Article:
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Regional IAEA INPRO School in Uzbekistan Builds Capacities in Nuclear Power Sustainability


Participants at the IAEA INPRO School on Strategic Planning for Sustainable Nuclear Power Development held from June 3-7, 2024, in Tashkent, Uzbekistan. (Photo: IAEA)

With interest in using nuclear power to address climate change and sustainable development on the rise around the world, operating and newcomer countries alike are working with the IAEA to enhance their knowledge of nuclear energy projects. Twenty-seven professionals from seven countries recently took part in an IAEA INPRO school in Uzbekistan to learn about assessing nuclear power systems for long-term sustainability.

The challenge of addressing climate change while meeting growing electricity demand, coupled with the need to preserve resources for future generations, is driving more and more countries to think about incorporating nuclear power into their energy mix. Today, about 30 countries are at different stages of considering, or planning, to build nuclear energy programmes. Several other countries are expanding their existing programmes, including the construction of advanced reactor designs or small modular reactors (SMRs).

The weeklong regional INPRO School, held in Tashkent last month, introduced participants to the set of tools and methodologies used by the IAEA’s International Project on Innovative Nuclear Reactors and Fuel Cycles to assess key aspects of nuclear energy projects including economics, safety, waste management, proliferation resistance, and environmental impact. Representatives from Armenia, Belarus, Kazakhstan, Mongolia, Russia, Tajikistan and Uzbekistan took part in the event.

“The IAEA INPRO school gives a strategic vision and methods for planning nuclear energy in the countries for decades,” said Ilkham Sadikov, Director of the Institute of Nuclear Physics of the Academy of Sciences of Uzbekistan, which helped organize the school. “Local participants from various nuclear related organizations also joined international attendees. The knowledge they gained is crucial, as Uzbekistan is a newcomer country, making it essential to have a clear vision for the future development of nuclear energy.”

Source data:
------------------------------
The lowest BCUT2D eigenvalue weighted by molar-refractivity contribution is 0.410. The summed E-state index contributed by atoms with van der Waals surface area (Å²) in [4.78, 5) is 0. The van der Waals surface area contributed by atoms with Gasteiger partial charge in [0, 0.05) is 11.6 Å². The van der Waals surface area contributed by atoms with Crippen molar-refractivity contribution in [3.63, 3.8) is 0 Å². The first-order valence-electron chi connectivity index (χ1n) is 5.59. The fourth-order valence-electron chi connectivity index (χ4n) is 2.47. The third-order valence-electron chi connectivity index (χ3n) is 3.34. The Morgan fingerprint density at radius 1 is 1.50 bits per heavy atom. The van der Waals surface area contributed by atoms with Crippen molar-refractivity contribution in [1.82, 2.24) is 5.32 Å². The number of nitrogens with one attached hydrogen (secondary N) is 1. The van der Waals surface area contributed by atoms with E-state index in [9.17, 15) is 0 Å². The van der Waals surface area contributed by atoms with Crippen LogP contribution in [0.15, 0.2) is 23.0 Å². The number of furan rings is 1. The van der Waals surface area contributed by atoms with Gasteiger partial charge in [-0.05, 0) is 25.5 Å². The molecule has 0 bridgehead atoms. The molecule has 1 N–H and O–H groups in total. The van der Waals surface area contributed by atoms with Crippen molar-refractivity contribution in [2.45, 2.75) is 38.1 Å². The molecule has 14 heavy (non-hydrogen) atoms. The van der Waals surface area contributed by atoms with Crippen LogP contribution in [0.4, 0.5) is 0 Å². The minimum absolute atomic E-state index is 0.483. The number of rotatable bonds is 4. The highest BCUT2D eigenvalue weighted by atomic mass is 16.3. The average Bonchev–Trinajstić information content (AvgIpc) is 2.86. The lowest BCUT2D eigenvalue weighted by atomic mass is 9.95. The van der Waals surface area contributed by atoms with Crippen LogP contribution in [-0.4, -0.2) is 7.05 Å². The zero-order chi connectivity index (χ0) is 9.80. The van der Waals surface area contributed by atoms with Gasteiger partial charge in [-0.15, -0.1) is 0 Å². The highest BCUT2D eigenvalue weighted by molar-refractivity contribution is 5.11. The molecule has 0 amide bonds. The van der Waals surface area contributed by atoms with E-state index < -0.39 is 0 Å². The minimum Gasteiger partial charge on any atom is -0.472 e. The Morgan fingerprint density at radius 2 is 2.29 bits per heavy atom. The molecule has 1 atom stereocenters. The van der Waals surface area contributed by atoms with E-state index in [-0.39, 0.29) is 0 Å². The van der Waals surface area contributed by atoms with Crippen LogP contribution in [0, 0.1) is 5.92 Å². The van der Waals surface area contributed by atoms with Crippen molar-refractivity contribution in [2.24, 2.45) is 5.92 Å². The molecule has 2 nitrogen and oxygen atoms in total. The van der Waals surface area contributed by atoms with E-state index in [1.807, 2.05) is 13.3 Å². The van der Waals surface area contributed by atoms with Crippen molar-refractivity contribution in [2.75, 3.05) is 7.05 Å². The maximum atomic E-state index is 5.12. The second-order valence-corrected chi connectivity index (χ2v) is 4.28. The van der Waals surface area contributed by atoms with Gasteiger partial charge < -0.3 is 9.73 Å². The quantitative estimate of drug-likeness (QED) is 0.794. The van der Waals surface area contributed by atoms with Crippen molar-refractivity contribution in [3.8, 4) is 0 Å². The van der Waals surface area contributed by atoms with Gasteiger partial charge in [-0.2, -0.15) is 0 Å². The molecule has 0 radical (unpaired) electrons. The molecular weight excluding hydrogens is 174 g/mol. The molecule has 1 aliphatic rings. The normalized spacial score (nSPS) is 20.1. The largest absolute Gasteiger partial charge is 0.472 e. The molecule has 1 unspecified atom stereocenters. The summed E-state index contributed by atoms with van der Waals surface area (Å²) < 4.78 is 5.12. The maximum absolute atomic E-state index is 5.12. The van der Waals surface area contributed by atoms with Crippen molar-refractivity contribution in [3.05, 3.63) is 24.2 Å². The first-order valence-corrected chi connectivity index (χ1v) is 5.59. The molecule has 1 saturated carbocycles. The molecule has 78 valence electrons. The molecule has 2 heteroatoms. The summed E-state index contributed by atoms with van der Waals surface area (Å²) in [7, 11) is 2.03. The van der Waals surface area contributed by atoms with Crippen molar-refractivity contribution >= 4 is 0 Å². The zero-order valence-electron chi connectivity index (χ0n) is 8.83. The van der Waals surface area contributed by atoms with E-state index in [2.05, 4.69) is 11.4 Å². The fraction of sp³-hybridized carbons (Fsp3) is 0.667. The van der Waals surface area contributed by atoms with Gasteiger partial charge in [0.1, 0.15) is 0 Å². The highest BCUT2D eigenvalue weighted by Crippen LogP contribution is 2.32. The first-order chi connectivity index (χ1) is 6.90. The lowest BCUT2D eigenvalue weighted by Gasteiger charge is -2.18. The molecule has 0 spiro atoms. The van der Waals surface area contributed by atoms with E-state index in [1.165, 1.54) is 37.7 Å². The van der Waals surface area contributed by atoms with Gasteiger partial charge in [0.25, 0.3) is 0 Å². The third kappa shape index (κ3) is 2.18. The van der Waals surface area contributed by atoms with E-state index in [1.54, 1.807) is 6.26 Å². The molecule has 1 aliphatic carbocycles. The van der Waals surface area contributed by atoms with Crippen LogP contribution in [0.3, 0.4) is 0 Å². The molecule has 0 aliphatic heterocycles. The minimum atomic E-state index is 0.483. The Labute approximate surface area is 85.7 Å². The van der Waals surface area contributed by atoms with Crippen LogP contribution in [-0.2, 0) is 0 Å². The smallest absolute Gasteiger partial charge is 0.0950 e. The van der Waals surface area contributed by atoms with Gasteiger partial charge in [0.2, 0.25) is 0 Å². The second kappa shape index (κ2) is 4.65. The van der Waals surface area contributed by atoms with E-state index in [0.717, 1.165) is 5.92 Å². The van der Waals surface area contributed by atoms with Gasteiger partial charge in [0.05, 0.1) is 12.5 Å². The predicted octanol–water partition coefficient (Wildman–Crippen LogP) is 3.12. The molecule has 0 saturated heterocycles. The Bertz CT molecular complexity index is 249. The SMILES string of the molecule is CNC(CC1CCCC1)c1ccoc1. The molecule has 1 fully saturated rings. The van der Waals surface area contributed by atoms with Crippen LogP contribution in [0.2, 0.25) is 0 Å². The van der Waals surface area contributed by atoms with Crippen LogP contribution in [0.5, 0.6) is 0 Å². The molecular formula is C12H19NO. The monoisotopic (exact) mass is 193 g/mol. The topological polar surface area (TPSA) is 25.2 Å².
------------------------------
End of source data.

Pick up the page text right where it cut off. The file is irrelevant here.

Through a comprehensive instruction programme, the participants gained not only theoretical knowledge but also practical skills for applying selected methods and tools for modelling and analysing nuclear power systems. Incorporating group projects and hands-on exercises strengthened participants’ understanding while also fostering teamwork and cooperation.

Participants took a tour of the Institute of Nuclear Physics of the Academy of Sciences of Uzbekistan. (Photo: IAEA)

A highlight of the programme was a technical tour to the Institute of Nuclear Physics of the Academy of Sciences of Uzbekistan. Participants got a first-hand look at advanced research facilities and existing nuclear technologies including an electron accelerator-based complex and a nuclear reactor.

“With INPRO School, I am now better prepared to pave the way for the sustainable development of nuclear energy in my country. This experience has not only increased my competence, but also sparked a beacon of progress for my country. I am deeply grateful to the IAEA,” said Alimzhan Zhanbirbayev of Kazakhstan Nuclear Power Plant JSC.

Both Kazakhstan and Uzbekistan are newcomer countries that have been working with the IAEA to develop the necessary infrastructure for a safe, secure and sustainable nuclear power programme. Both countries have hosted IAEA-led Integrated Nuclear Infrastructure Review missions to assess the status of their nuclear infrastructure development, with Uzbekistan already preparing to build its first reactors.

The INPRO methodology serves to strengthen countries’ long-range and strategic planning for nuclear power. A globally recognized framework founded in 2000, INPRO is a membership-based project that provides support towards innovative improvements in reactors, fuel cycles and institutional approaches that will promote the sustainable expansion of nuclear energy. It also serves as a platform for dialogue among nations, providing tools and services that enhance the understanding of the various options for shaping a sustainable nuclear energy future.

“The IAEA INPRO School empowers participants to shape the future of nuclear energy, enhances their skills and fosters a commitment to safe, secure and environmentally sustainable nuclear energy,” said Maxim Gladyshev, an IAEA nuclear engineer who led the school.

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